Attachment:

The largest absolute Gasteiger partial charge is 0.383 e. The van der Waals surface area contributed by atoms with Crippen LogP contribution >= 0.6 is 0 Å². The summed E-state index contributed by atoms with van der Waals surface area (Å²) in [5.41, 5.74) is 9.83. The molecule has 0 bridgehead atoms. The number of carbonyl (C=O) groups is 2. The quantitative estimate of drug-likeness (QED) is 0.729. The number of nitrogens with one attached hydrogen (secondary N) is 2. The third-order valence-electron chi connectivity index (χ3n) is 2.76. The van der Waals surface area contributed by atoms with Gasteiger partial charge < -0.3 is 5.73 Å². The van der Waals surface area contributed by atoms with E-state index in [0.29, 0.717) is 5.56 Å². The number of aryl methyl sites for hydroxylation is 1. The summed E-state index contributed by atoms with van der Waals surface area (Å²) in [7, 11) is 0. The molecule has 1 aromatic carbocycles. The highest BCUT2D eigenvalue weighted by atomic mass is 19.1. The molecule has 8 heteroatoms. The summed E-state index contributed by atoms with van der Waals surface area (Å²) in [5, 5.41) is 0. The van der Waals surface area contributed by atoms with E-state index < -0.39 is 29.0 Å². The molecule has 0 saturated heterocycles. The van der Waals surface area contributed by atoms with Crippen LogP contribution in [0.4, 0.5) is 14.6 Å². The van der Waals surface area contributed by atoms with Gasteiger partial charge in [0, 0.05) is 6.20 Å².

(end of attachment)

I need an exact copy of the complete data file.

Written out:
The largest absolute Gasteiger partial charge is 0.383 e. The van der Waals surface area contributed by atoms with Crippen LogP contribution >= 0.6 is 0 Å². The summed E-state index contributed by atoms with van der Waals surface area (Å²) in [5.41, 5.74) is 9.83. The molecule has 0 bridgehead atoms. The number of carbonyl (C=O) groups is 2. The quantitative estimate of drug-likeness (QED) is 0.729. The number of nitrogens with one attached hydrogen (secondary N) is 2. The third-order valence-electron chi connectivity index (χ3n) is 2.76. The van der Waals surface area contributed by atoms with Gasteiger partial charge < -0.3 is 5.73 Å². The van der Waals surface area contributed by atoms with E-state index in [0.29, 0.717) is 5.56 Å². The number of aryl methyl sites for hydroxylation is 1. The summed E-state index contributed by atoms with van der Waals surface area (Å²) in [7, 11) is 0. The molecule has 1 aromatic carbocycles. The highest BCUT2D eigenvalue weighted by atomic mass is 19.1. The molecule has 8 heteroatoms. The summed E-state index contributed by atoms with van der Waals surface area (Å²) in [5, 5.41) is 0. The van der Waals surface area contributed by atoms with E-state index < -0.39 is 29.0 Å². The molecule has 0 saturated heterocycles. The van der Waals surface area contributed by atoms with Crippen LogP contribution in [0.4, 0.5) is 14.6 Å². The van der Waals surface area contributed by atoms with Gasteiger partial charge in [0, 0.05) is 6.20 Å².